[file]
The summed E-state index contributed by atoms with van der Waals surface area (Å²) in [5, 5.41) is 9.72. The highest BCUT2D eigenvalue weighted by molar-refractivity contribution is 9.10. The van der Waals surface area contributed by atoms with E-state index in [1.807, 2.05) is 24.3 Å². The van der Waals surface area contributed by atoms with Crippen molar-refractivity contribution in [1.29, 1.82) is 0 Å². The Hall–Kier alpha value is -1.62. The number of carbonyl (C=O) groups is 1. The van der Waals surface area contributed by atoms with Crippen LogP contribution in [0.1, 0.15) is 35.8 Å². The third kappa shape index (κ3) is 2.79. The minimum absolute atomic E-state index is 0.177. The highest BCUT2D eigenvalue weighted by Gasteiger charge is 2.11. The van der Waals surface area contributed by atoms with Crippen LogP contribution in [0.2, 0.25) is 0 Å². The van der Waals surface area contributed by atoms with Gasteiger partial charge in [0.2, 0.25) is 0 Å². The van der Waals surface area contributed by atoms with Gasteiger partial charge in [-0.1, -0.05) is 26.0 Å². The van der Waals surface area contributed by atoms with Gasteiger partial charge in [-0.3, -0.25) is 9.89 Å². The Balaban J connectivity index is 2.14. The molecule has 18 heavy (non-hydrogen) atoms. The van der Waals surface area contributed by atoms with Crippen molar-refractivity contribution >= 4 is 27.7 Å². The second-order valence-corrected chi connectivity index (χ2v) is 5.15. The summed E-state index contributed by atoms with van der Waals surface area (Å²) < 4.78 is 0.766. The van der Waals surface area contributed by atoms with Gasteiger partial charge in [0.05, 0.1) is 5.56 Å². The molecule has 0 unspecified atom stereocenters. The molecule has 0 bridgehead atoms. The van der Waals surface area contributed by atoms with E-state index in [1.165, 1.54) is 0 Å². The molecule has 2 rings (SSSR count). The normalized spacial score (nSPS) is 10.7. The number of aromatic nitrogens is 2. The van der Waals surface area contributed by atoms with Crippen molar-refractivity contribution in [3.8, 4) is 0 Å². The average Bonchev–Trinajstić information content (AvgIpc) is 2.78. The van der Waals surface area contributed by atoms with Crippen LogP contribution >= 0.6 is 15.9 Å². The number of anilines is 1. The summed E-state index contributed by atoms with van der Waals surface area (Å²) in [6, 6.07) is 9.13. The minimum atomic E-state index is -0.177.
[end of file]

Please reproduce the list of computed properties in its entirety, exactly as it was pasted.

The summed E-state index contributed by atoms with van der Waals surface area (Å²) in [5, 5.41) is 9.72. The highest BCUT2D eigenvalue weighted by molar-refractivity contribution is 9.10. The van der Waals surface area contributed by atoms with E-state index in [1.807, 2.05) is 24.3 Å². The van der Waals surface area contributed by atoms with Crippen molar-refractivity contribution in [1.29, 1.82) is 0 Å². The Hall–Kier alpha value is -1.62. The number of carbonyl (C=O) groups is 1. The van der Waals surface area contributed by atoms with Crippen LogP contribution in [0.1, 0.15) is 35.8 Å². The third kappa shape index (κ3) is 2.79. The minimum absolute atomic E-state index is 0.177. The highest BCUT2D eigenvalue weighted by Gasteiger charge is 2.11. The van der Waals surface area contributed by atoms with Crippen LogP contribution in [0.2, 0.25) is 0 Å². The van der Waals surface area contributed by atoms with Gasteiger partial charge in [0.2, 0.25) is 0 Å². The van der Waals surface area contributed by atoms with Gasteiger partial charge in [-0.1, -0.05) is 26.0 Å². The van der Waals surface area contributed by atoms with Gasteiger partial charge in [-0.3, -0.25) is 9.89 Å². The Balaban J connectivity index is 2.14. The molecule has 18 heavy (non-hydrogen) atoms. The van der Waals surface area contributed by atoms with Crippen molar-refractivity contribution >= 4 is 27.7 Å². The second-order valence-corrected chi connectivity index (χ2v) is 5.15. The summed E-state index contributed by atoms with van der Waals surface area (Å²) < 4.78 is 0.766. The van der Waals surface area contributed by atoms with Gasteiger partial charge in [0.05, 0.1) is 5.56 Å². The molecule has 0 unspecified atom stereocenters. The molecule has 0 bridgehead atoms. The van der Waals surface area contributed by atoms with E-state index in [1.165, 1.54) is 0 Å². The molecule has 2 rings (SSSR count). The normalized spacial score (nSPS) is 10.7. The number of aromatic nitrogens is 2. The van der Waals surface area contributed by atoms with Crippen molar-refractivity contribution in [3.8, 4) is 0 Å². The average Bonchev–Trinajstić information content (AvgIpc) is 2.78. The van der Waals surface area contributed by atoms with Crippen LogP contribution >= 0.6 is 15.9 Å². The number of anilines is 1. The summed E-state index contributed by atoms with van der Waals surface area (Å²) in [6, 6.07) is 9.13. The minimum atomic E-state index is -0.177.